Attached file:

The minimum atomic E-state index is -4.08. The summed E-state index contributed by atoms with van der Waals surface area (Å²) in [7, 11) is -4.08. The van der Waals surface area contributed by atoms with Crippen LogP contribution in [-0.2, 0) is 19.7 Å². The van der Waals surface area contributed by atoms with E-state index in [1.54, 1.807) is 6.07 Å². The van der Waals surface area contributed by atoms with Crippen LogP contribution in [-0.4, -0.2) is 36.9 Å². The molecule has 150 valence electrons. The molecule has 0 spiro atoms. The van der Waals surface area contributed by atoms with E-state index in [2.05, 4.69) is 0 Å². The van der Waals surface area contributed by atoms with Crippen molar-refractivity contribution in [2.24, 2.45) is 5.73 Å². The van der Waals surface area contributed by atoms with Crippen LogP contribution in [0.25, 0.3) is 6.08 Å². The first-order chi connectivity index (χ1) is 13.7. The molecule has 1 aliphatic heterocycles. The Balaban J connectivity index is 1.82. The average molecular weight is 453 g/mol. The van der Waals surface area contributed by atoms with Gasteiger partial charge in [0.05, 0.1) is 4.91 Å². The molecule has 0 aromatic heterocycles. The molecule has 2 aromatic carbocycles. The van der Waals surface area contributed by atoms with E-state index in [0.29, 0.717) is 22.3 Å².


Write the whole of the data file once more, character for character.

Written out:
The minimum atomic E-state index is -4.08. The summed E-state index contributed by atoms with van der Waals surface area (Å²) in [7, 11) is -4.08. The van der Waals surface area contributed by atoms with Crippen LogP contribution in [-0.2, 0) is 19.7 Å². The van der Waals surface area contributed by atoms with E-state index in [1.54, 1.807) is 6.07 Å². The van der Waals surface area contributed by atoms with Crippen LogP contribution in [-0.4, -0.2) is 36.9 Å². The molecule has 150 valence electrons. The molecule has 0 spiro atoms. The van der Waals surface area contributed by atoms with E-state index in [2.05, 4.69) is 0 Å². The van der Waals surface area contributed by atoms with Crippen molar-refractivity contribution in [2.24, 2.45) is 5.73 Å². The van der Waals surface area contributed by atoms with Crippen LogP contribution in [0.25, 0.3) is 6.08 Å². The first-order chi connectivity index (χ1) is 13.7. The molecule has 1 aliphatic heterocycles. The Balaban J connectivity index is 1.82. The average molecular weight is 453 g/mol. The van der Waals surface area contributed by atoms with Gasteiger partial charge in [0.05, 0.1) is 4.91 Å². The molecule has 0 aromatic heterocycles. The molecule has 2 aromatic carbocycles. The van der Waals surface area contributed by atoms with E-state index in [0.29, 0.717) is 22.3 Å².